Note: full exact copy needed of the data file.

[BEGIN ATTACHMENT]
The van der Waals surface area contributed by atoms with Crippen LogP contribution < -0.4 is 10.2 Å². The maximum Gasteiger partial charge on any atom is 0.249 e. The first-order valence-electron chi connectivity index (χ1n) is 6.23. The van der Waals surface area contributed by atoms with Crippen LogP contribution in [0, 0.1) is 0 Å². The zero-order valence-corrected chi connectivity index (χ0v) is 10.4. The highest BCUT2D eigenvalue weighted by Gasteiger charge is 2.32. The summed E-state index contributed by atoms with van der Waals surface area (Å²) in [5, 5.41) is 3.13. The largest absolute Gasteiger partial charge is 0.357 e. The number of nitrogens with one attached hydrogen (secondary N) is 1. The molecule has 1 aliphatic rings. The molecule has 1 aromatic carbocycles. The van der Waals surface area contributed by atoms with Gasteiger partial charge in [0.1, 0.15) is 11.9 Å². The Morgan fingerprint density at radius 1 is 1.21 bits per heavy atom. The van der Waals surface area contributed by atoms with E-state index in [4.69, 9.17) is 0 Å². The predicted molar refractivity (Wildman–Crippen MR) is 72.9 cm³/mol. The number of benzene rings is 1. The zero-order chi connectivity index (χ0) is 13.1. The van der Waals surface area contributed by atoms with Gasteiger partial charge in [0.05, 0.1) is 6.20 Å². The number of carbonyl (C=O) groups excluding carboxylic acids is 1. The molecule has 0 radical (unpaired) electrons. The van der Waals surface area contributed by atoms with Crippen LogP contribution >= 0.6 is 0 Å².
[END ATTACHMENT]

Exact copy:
The van der Waals surface area contributed by atoms with Crippen LogP contribution < -0.4 is 10.2 Å². The maximum Gasteiger partial charge on any atom is 0.249 e. The first-order valence-electron chi connectivity index (χ1n) is 6.23. The van der Waals surface area contributed by atoms with Crippen LogP contribution in [0, 0.1) is 0 Å². The zero-order valence-corrected chi connectivity index (χ0v) is 10.4. The highest BCUT2D eigenvalue weighted by Gasteiger charge is 2.32. The summed E-state index contributed by atoms with van der Waals surface area (Å²) in [5, 5.41) is 3.13. The largest absolute Gasteiger partial charge is 0.357 e. The number of nitrogens with one attached hydrogen (secondary N) is 1. The molecule has 1 aliphatic rings. The molecule has 1 aromatic carbocycles. The van der Waals surface area contributed by atoms with Gasteiger partial charge in [0.1, 0.15) is 11.9 Å². The Morgan fingerprint density at radius 1 is 1.21 bits per heavy atom. The van der Waals surface area contributed by atoms with E-state index in [4.69, 9.17) is 0 Å². The predicted molar refractivity (Wildman–Crippen MR) is 72.9 cm³/mol. The number of benzene rings is 1. The zero-order chi connectivity index (χ0) is 13.1. The van der Waals surface area contributed by atoms with Gasteiger partial charge in [0.05, 0.1) is 6.20 Å². The number of carbonyl (C=O) groups excluding carboxylic acids is 1. The molecule has 0 radical (unpaired) electrons. The van der Waals surface area contributed by atoms with Crippen LogP contribution >= 0.6 is 0 Å².